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Key Project Stakeholders
By Lynda Bourne

I was recently asked by a colleague for the definition of key stakeholder. Everyone writing about stakeholders uses the term probably synonymously with ‘important stakeholder’ but what is the actual definition?

Key Stakeholders are a subset of Stakeholders who, if their support were to be withdrawn, would cause the project to fail1

This definition is probably true of IT and internal projects but ignores important stakeholder groups such as the ‘environmentalists’ opposed to a major engineering project. Some important stakeholders will never support the project and are focused on preventing it from proceeding (or in the example above, at least minimising its impact on the environment). They may never see the project’s output as good or desirable – for these, effective stakeholder management is about finding an effective, ethical way of neutralising the threat they pose.

The term key stakeholder is used to identify members of the sub-group of stakeholders who have the power to substantially damage the project and may potentially cause it to fail. This group are both important and influential/powerful; they may be individuals such as an important manager or entities such as a regulatory authority.

Key Stakeholders

Key stakeholders must be both important and influential

A better, more general definition would be: Key stakeholders are a subset of stakeholders who have power to prevent the project from achieving its full set of objectives and potentially may cause the project to fail.

This is the flip side of success, if you fail to manage your project’s key stakeholder community, your project is almost certain to fail: not failing however, does not mean succeeding.

A large proportion of the project’s key stakeholders will also have the power to influence the determination/perception of the project’s eventual success. But in most circumstances, if the project is to be deemed successful, a large numbers of additional stakeholders will have to want to make use the project’s output to realise the value/benefits the project was initiated to create.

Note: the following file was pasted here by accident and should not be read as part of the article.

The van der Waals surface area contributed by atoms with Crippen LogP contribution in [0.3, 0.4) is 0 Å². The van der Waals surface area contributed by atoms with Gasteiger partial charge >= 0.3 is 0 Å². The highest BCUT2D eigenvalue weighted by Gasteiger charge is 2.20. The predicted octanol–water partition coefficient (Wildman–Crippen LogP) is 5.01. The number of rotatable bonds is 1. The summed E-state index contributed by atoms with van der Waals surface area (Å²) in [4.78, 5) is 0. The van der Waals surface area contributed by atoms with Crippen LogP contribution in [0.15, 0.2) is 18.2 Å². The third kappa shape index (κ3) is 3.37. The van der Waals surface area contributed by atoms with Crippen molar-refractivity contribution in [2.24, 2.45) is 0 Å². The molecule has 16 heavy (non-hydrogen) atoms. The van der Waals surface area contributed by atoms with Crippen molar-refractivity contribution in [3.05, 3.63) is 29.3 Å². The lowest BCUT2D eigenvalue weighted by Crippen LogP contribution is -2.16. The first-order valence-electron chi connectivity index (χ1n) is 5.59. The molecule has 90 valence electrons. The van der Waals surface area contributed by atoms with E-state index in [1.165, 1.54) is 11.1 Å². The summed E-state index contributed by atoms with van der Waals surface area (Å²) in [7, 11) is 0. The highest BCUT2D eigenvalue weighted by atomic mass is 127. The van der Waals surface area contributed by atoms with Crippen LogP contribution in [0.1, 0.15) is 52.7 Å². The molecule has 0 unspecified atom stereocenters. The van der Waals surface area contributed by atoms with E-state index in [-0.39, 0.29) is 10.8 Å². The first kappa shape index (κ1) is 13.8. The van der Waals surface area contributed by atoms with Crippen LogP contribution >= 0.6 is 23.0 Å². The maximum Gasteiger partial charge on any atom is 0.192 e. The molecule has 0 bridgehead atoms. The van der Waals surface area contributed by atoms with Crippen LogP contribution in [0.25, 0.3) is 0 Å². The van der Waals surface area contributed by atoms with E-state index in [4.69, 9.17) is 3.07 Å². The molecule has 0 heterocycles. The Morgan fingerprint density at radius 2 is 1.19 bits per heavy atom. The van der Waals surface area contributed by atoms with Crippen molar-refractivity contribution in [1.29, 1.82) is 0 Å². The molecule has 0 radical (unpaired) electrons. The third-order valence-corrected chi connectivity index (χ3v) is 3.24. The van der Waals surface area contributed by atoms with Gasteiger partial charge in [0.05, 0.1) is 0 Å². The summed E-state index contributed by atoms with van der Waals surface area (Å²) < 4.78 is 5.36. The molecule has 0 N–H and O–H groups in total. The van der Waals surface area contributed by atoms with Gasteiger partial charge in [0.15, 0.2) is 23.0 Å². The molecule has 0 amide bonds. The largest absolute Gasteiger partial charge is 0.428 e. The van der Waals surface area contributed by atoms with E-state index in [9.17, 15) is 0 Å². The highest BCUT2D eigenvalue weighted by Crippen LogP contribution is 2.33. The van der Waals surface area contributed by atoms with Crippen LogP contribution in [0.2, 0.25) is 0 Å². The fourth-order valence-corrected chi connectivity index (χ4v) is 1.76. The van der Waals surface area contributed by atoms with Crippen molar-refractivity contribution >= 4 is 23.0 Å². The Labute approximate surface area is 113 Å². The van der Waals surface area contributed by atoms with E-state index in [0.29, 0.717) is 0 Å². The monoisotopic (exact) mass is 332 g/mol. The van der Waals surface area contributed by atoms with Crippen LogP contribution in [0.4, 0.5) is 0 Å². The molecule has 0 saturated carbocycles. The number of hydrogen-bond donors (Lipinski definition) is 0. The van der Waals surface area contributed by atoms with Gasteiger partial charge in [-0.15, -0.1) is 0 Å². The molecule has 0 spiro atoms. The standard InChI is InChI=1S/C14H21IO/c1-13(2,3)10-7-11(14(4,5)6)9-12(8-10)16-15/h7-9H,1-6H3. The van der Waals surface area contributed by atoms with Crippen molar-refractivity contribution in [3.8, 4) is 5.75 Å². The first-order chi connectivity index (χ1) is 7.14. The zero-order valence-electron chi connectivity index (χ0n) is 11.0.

Stakeholders and Failures

For the project to be deemed successful, most stakeholders must perceive it as a success

Achieving success involves significantly more than just completing the project on-time and on-budget.

1 According to the IT Department in Cornell University

Dr. Lynda Bourne DPM, PMP.

Lynda is the Managing Director of Stakeholder Management Pty Ltd. This business is focused on improving the capability of organisations to effectively manage their stakeholder relationships to the benefit of both the stakeholders and the organisation’s projects. She is also the Director of Training with Mosaic Project Services Pty Ltd, where she is responsible for the development and delivery of OPM3, PMP, CAPM, Stakeholder Management and other project management training.

Lynda is a recognised international author, seminar leader and speaker. She is a SeminarsWorld® presenter and an accredited OPM3 ProductSuite Assessor and Consultant who has led a number of commercial OPM3 ProductSuite assessments.

She graduated from RMIT University Melbourne as the first professional Doctor of Project Management in 2005. Her research on defining and managing stakeholder relationships has lead to the development of the Stakeholder Circle® tool set and the SRMM® maturity model. Lynda blogs regularly on the Mosaic Projects blog.

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